Speaker Biography

Nelson Anti

Actionplus Foundation, UK

Title: Promoting and creating awareness of HIV/AIDS in the black African communities in Luton, United Kingdom

Nelson Anti

Nelson Anti is the Programme manager & Public Health Lead for Actionplus Foundation – UK since 2012. He is also the project coordinator for Inspirational Charismatic Church Luton Education Centre since 2014. He is a qualified teacher and he teaches at Brooke House College, UK as an academic tutor. Mr Anti is a postgraduate degree holder in Public Health (MPH), which was awarded to him by the School of Health and Related Research (ScHARR) at the University of Sheffield, UK.  He holds a Bachelor of Science degree, Teachers' Certificate ‘A’ (Maths and Agriculture Sciences) and DBS Computer Literacy pursued at the University of Cape Coast and African Virtual University, Cape Coast, Ghana respectively. He is a qualified and an accredited member of Community Safety Scheme in Hertfordshire Borough, UK and a member of British HIV Association, UK.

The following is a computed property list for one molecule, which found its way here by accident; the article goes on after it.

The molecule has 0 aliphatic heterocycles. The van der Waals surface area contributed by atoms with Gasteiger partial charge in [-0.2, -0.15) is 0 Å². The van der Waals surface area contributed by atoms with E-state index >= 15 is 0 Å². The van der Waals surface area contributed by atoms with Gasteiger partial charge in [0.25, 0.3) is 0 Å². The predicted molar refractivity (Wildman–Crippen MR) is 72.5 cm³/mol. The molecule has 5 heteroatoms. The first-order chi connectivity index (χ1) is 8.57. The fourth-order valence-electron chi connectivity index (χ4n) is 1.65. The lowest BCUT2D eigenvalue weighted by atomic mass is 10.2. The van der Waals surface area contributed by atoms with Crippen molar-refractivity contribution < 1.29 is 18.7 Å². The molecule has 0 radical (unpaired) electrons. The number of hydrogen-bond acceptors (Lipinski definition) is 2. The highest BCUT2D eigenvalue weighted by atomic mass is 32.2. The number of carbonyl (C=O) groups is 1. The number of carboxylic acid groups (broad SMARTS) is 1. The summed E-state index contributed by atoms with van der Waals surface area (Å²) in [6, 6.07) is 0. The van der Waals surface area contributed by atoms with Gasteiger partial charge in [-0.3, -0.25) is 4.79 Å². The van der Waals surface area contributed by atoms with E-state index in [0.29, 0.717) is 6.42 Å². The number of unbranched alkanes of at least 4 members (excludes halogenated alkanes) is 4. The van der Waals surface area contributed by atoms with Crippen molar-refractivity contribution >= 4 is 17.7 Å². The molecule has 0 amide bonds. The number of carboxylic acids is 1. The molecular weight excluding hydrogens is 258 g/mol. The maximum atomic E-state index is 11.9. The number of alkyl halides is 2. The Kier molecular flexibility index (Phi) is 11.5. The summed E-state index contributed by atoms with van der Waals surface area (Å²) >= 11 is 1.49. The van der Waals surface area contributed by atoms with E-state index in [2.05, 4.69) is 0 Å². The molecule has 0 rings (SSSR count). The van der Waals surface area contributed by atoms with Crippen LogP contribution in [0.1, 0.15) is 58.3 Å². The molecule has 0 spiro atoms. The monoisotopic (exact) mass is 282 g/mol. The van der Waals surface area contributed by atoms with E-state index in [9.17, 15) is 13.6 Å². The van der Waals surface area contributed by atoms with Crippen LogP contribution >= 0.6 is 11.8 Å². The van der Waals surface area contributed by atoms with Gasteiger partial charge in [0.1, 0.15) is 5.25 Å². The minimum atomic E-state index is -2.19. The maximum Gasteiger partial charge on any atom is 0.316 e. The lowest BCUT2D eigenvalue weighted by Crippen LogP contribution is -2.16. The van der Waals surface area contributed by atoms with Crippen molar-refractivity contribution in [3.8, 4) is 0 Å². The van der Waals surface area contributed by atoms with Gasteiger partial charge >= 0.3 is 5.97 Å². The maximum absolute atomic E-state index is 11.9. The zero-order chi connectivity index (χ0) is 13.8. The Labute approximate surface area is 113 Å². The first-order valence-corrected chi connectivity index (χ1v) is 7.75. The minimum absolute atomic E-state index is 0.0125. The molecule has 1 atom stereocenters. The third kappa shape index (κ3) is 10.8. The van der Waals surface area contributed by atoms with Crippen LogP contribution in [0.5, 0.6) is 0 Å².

Background: The rate of HIV infections among men who have sex with other men and heterosexual black African people are alarming in Luton. There are 622 people in Luton who are HIV positive accessing care, of which 409 are of Black African origin. In the UK, a leading Pastor in the black African and Caribbean Churches is a very influential figure. His role is pivotal in encouraging HIV/AIDS patients to take prescribed medicine as well as participating in prayer. Sadly, recent investigation by health agencies and the media exposed major concerns that some Pastors are advising their church members not to take a HIV test and to refrain from taking antiretroviral therapy (ART) or Pre-Exposure Prophylaxis (PrEP). Some Pastors prefer to teach that prayer alone will provide a cure. Those who adhered to this ignorant approach were not well served by their Pastors. In 2011, the BBC reported that Evangelical Christians Pastors claims that prayer alone could cure HIV/AIDS caused three deaths in London. The black African people are advised to have a regular HIV test. However, the uptake of HIV testing is very low due to rejection, shame, fear of contracting HIV and choosing not to know my status syndrome. In 2016, the Actionplus Foundation–UK designed a project aimed at reducing new HIV infection rates by promoting early diagnosis through setting up free and confidential HIV testing clinics, challenging stigma, discrimination and misinformation associated with HIV /AIDS in the black African churches in Luton. Several black African people were tested. We had reactive results and those who had reactive results were referred to our partner HIV specialist at GUM clinics for further investigation and confirmation. All those people who confirmed positive HIV after further investigation is now on medication and receiving support from our partner GUM clinics staff and our trained volunteers and staff in Luton.